Mason Township Historical Data


      The MASON TOWNSHIP HALL, located on the corner of Kessington Road and US 12, was built in 1874-75.   The Victorian-style building of yellow and red brick was built at an original cost of $3,000.   The mixture of brick is unique of structures in the area and all of the brick was made locally within a four to five mile radius.

      The two-room school accomodated up to 110 students and employed two full-time teachers.   It was at one time known as the Sailor School and later as the Kessington School.   It was used for classes until 1959 when it was purchased by the Constantine School District.

      The building has retained its original intent as a place of learning, having served as a public building throughout its 125+year history.   It was purchased in 1964 by the Mason Township Board for use as a township hall.

      In February 1973 the Cass County Library established the Mason-Union Branch Library in the Township Hall.   The library became a branch of the Cass District Library in 1993.

      The building is listed on the Michigan Register and also on the National Register of Historical Places under its original name, "District Number 5 Schoolhouse".

      In 1987 a building project restored the building's interior to its original decor.   In 1993 the Township Board established an office in the building that currently houses all Township public records and the Mason-Union Branch of the Cass District Library.


      The original bell that once was seated in a bell tower atop the District No. 5 Schoolhouse was brought back to the Township Hall in the fall of 1996 by Bill Hoffman, a resident and former student of School District No. 5.

      The steel amalgam bell was cast in the 1870's by The Gould Mfg. Co. of Seneca Falls, New York.   A page from the company's catalogue lists the No. 6 bell as being 28" in diameter and weighing 390 pounds.   It came with a tolling attachment, all for the cost of $40.00.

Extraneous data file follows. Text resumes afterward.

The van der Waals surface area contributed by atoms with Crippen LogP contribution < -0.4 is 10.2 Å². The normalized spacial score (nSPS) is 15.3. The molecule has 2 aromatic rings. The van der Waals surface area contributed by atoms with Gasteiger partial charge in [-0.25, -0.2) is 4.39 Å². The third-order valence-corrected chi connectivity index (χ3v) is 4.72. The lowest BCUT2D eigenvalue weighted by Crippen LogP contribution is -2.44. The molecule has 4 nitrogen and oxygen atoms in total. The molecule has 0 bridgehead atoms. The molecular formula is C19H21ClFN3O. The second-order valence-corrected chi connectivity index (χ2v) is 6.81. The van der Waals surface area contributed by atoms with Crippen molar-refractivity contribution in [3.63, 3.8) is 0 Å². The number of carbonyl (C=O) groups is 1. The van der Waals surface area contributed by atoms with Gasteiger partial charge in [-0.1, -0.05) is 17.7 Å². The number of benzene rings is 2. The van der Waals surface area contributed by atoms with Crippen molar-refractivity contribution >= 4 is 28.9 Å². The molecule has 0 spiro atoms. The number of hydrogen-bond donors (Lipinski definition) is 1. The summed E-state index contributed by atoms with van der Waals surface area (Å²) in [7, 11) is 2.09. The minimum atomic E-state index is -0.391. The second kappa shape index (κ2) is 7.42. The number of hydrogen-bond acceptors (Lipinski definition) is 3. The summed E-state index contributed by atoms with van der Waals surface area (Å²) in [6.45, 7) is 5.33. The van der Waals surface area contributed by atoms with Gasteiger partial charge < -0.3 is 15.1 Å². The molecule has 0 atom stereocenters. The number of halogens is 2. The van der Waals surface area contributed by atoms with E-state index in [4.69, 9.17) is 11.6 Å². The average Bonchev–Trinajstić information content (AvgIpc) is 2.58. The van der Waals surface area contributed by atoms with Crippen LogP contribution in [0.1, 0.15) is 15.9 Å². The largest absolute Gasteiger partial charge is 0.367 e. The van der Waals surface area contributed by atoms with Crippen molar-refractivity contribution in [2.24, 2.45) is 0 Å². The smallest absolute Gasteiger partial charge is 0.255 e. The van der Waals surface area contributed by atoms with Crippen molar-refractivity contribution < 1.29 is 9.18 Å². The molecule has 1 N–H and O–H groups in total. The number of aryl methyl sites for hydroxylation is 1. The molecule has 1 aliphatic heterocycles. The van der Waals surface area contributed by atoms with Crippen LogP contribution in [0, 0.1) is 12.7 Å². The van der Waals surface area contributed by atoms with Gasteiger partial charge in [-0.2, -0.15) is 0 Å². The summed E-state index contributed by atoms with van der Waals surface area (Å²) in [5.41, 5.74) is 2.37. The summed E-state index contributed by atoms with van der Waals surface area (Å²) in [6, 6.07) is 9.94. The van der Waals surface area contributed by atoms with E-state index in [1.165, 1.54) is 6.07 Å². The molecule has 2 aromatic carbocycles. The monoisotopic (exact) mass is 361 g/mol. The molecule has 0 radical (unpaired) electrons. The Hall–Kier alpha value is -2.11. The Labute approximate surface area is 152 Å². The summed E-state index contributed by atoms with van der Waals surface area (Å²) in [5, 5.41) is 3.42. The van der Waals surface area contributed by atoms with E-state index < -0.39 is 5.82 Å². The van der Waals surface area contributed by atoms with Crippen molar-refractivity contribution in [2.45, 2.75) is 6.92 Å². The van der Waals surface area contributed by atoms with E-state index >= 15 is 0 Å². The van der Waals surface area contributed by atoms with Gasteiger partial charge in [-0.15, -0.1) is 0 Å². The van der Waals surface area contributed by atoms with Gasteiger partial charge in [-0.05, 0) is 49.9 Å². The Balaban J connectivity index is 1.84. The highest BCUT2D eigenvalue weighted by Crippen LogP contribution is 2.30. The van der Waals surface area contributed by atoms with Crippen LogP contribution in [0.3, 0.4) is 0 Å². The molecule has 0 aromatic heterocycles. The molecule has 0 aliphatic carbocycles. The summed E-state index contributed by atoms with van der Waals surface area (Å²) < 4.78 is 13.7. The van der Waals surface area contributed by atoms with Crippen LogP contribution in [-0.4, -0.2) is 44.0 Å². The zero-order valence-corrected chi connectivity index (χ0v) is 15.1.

It is believed that the bell was removed from the Schoolhouse in the 1960's, when the building was made into a Township Hall.   It was thrown from the roof and damaged.   A former supervisor of the Township is said to have housed the bell in his barn for some time, until a resident took ownership of the bell.   It then traveled to Witchita, Kansas with that owner.   It remained there for some time.

      In 1995 the owner came to Mason Township and asked if the Board was interested in purchasing back the bell.   Board members wished to preserve this piece of District No. 5 Schoolhouse and persued the return of the bell.   Attempts to contact the owner proved futile.   Bill and Jean Hoffman chose to take a vacation to Witchita in 1996 to retrieve the bell.   They came back with it, had it repaired, and donated it to the Township.

      A structure, donated by residents, houses the bell, preserving some of Mason Township's history for future generations.


A Special Thank You to:

Bill and Jean Hoffman - for purchasing the Bell and bringing it back to Mason Township.   They are longtime residents of the Township, and Bill is a 1940 graduate of District No. 5 School.

Melvin and Shirley Stewart and Family - for their generous monitary gift to have the structure completed.   The Stewarts, at that time, owned and operated Best Plastics, Inc., the largest employer in the community.   They are longtime residents of Mason Township.

Mike Hibshman - for repairing the Bell.   Mike is owner of Hibshman Screw Machine Products in Union, MI.

Larry Sharp - for all the concrete work and the roof construction.   Larry is the owner of Larry Sharp Construction in Edwardsburg, MI.

Bill Johnson, Buck Jeru, and Tom Dull - for their labor to construct the structure.   These men are area residents and contractors.

Mast Construction Company - for the drawings of the structure.

Fidler Concrete, Tom Harman, Homan Lumber, Fryman Construction - for construction materials.

Barbara Harman, Judy Hughes, Arlene Chew, Patrick Featherston, Joe Gibbs, Linda Gibbs, and Pam Wiedenmannott (the previous Township Board) - for taking the initiative to see that a piece of history be returned.

The Herman Bishop Family - for their support in the initial pursuit to purchase the Bell.   They are lifetime residents of Mason Township.

Owen Wright, Linda Gibbs, Arlene Chew, Joe Gibbs, Dennis Thompson, Irene Thompson, and Pam Wiedenmannott (the current Township Board) - for supporting the decision to "Bring back the Bell".

The COPS Committee - for their support in making the celebration a memorable event.   Community Policing strives to bring safety to the community;   they also partake in many other projects for the betterment of Mason Township and its beauty.

Those who brought pictures and stories to share in this historic moment.

Saumbera Wiedenmannott for helping Grandma prepare newsletters and invitations for mailing.



Information & Pictures of the 2001 Mason Township Hall Addition
from the groundbreaking on Thursday, 06/28/01
thru the Grand Opening on Thursday, 12/13/01



     

For More information: E-mail clerk@masontwp.org

Last maintained March 6, 2003 by webmaster@masontwp.org